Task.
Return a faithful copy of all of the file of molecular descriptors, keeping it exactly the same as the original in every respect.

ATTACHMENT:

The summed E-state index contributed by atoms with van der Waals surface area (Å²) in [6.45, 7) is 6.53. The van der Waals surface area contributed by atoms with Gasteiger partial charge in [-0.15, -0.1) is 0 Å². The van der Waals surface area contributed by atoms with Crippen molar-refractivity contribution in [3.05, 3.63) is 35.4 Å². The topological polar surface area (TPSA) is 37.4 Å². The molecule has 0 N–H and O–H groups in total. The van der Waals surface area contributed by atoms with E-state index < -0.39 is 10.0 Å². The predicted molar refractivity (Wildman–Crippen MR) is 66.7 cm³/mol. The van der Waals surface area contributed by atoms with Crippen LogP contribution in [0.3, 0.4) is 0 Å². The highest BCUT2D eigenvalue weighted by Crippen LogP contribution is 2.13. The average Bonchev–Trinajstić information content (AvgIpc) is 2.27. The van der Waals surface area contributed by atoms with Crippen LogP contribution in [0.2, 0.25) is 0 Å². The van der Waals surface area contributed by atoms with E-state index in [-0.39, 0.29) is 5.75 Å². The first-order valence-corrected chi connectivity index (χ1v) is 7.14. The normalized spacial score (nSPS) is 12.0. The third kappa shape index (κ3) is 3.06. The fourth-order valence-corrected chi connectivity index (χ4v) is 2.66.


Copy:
The summed E-state index contributed by atoms with van der Waals surface area (Å²) in [6.45, 7) is 6.53. The van der Waals surface area contributed by atoms with Gasteiger partial charge in [-0.15, -0.1) is 0 Å². The van der Waals surface area contributed by atoms with Crippen molar-refractivity contribution in [3.05, 3.63) is 35.4 Å². The topological polar surface area (TPSA) is 37.4 Å². The molecule has 0 N–H and O–H groups in total. The van der Waals surface area contributed by atoms with E-state index < -0.39 is 10.0 Å². The predicted molar refractivity (Wildman–Crippen MR) is 66.7 cm³/mol. The van der Waals surface area contributed by atoms with Crippen LogP contribution in [0.3, 0.4) is 0 Å². The highest BCUT2D eigenvalue weighted by Crippen LogP contribution is 2.13. The average Bonchev–Trinajstić information content (AvgIpc) is 2.27. The van der Waals surface area contributed by atoms with Crippen LogP contribution in [0.2, 0.25) is 0 Å². The van der Waals surface area contributed by atoms with E-state index in [-0.39, 0.29) is 5.75 Å². The first-order valence-corrected chi connectivity index (χ1v) is 7.14. The normalized spacial score (nSPS) is 12.0. The third kappa shape index (κ3) is 3.06. The fourth-order valence-corrected chi connectivity index (χ4v) is 2.66.